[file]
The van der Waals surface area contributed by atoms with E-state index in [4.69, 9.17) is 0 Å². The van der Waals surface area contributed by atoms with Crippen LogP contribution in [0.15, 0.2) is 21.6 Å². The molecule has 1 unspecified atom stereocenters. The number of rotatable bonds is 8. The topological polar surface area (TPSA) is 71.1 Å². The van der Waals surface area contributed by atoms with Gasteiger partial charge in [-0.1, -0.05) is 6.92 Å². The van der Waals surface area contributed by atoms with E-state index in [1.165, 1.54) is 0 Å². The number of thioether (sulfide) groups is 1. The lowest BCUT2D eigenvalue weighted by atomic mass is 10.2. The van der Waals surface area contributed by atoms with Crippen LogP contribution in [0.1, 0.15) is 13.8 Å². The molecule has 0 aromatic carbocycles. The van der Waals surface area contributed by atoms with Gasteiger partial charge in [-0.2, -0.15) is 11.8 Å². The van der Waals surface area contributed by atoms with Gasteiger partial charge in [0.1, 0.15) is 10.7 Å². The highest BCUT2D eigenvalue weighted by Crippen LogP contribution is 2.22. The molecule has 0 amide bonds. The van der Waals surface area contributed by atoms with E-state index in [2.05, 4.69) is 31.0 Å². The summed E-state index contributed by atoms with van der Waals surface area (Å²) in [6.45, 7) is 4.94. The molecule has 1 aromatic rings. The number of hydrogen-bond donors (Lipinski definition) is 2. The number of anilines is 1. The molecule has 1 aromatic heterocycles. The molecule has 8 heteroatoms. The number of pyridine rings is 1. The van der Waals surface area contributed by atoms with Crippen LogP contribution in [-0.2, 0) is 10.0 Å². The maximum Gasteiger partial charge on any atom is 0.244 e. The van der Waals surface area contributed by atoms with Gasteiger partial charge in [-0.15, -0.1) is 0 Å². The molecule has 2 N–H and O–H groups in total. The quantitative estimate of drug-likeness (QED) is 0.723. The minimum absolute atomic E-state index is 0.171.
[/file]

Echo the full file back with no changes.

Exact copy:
The van der Waals surface area contributed by atoms with E-state index in [4.69, 9.17) is 0 Å². The van der Waals surface area contributed by atoms with Crippen LogP contribution in [0.15, 0.2) is 21.6 Å². The molecule has 1 unspecified atom stereocenters. The number of rotatable bonds is 8. The topological polar surface area (TPSA) is 71.1 Å². The van der Waals surface area contributed by atoms with Gasteiger partial charge in [-0.1, -0.05) is 6.92 Å². The van der Waals surface area contributed by atoms with E-state index in [1.165, 1.54) is 0 Å². The number of thioether (sulfide) groups is 1. The lowest BCUT2D eigenvalue weighted by atomic mass is 10.2. The van der Waals surface area contributed by atoms with Crippen LogP contribution in [0.1, 0.15) is 13.8 Å². The molecule has 0 aromatic carbocycles. The van der Waals surface area contributed by atoms with Gasteiger partial charge in [-0.2, -0.15) is 11.8 Å². The van der Waals surface area contributed by atoms with Gasteiger partial charge in [0.1, 0.15) is 10.7 Å². The highest BCUT2D eigenvalue weighted by Crippen LogP contribution is 2.22. The molecule has 0 amide bonds. The van der Waals surface area contributed by atoms with E-state index in [2.05, 4.69) is 31.0 Å². The summed E-state index contributed by atoms with van der Waals surface area (Å²) in [6.45, 7) is 4.94. The molecule has 1 aromatic rings. The number of hydrogen-bond donors (Lipinski definition) is 2. The number of anilines is 1. The molecule has 1 aromatic heterocycles. The molecule has 8 heteroatoms. The number of pyridine rings is 1. The van der Waals surface area contributed by atoms with Crippen LogP contribution in [-0.2, 0) is 10.0 Å². The maximum Gasteiger partial charge on any atom is 0.244 e. The van der Waals surface area contributed by atoms with Gasteiger partial charge in [-0.15, -0.1) is 0 Å². The molecule has 2 N–H and O–H groups in total. The quantitative estimate of drug-likeness (QED) is 0.723. The minimum absolute atomic E-state index is 0.171.